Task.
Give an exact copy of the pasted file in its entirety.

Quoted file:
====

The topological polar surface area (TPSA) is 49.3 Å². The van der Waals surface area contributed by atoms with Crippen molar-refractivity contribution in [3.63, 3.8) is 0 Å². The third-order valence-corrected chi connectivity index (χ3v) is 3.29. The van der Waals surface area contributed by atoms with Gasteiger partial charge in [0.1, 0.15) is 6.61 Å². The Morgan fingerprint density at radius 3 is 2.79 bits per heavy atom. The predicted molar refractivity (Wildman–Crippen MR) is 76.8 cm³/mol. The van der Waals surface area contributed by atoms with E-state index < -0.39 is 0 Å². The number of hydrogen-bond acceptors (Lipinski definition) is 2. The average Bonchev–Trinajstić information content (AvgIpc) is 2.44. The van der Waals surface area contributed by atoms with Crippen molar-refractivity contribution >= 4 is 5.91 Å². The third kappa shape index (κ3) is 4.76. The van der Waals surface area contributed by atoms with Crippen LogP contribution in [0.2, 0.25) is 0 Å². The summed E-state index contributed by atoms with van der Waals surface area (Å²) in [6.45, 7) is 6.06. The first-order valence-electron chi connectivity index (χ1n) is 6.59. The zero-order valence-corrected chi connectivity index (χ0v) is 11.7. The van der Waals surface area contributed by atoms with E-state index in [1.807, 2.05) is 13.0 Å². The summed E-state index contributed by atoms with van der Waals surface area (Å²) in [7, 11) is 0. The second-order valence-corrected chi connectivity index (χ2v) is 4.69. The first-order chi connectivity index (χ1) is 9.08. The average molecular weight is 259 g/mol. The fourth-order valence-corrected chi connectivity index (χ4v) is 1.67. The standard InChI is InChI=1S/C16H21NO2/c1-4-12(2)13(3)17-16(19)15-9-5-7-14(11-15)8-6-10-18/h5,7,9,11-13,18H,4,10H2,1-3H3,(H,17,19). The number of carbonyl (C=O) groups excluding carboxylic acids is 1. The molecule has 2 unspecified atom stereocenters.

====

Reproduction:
The topological polar surface area (TPSA) is 49.3 Å². The van der Waals surface area contributed by atoms with Crippen molar-refractivity contribution in [3.63, 3.8) is 0 Å². The third-order valence-corrected chi connectivity index (χ3v) is 3.29. The van der Waals surface area contributed by atoms with Gasteiger partial charge in [0.1, 0.15) is 6.61 Å². The Morgan fingerprint density at radius 3 is 2.79 bits per heavy atom. The predicted molar refractivity (Wildman–Crippen MR) is 76.8 cm³/mol. The van der Waals surface area contributed by atoms with E-state index < -0.39 is 0 Å². The number of hydrogen-bond acceptors (Lipinski definition) is 2. The average Bonchev–Trinajstić information content (AvgIpc) is 2.44. The van der Waals surface area contributed by atoms with Crippen molar-refractivity contribution >= 4 is 5.91 Å². The third kappa shape index (κ3) is 4.76. The van der Waals surface area contributed by atoms with Crippen LogP contribution in [0.2, 0.25) is 0 Å². The summed E-state index contributed by atoms with van der Waals surface area (Å²) in [6.45, 7) is 6.06. The first-order valence-electron chi connectivity index (χ1n) is 6.59. The zero-order valence-corrected chi connectivity index (χ0v) is 11.7. The van der Waals surface area contributed by atoms with E-state index in [1.807, 2.05) is 13.0 Å². The summed E-state index contributed by atoms with van der Waals surface area (Å²) in [7, 11) is 0. The second-order valence-corrected chi connectivity index (χ2v) is 4.69. The first-order chi connectivity index (χ1) is 9.08. The average molecular weight is 259 g/mol. The fourth-order valence-corrected chi connectivity index (χ4v) is 1.67. The standard InChI is InChI=1S/C16H21NO2/c1-4-12(2)13(3)17-16(19)15-9-5-7-14(11-15)8-6-10-18/h5,7,9,11-13,18H,4,10H2,1-3H3,(H,17,19). The number of carbonyl (C=O) groups excluding carboxylic acids is 1. The molecule has 2 unspecified atom stereocenters.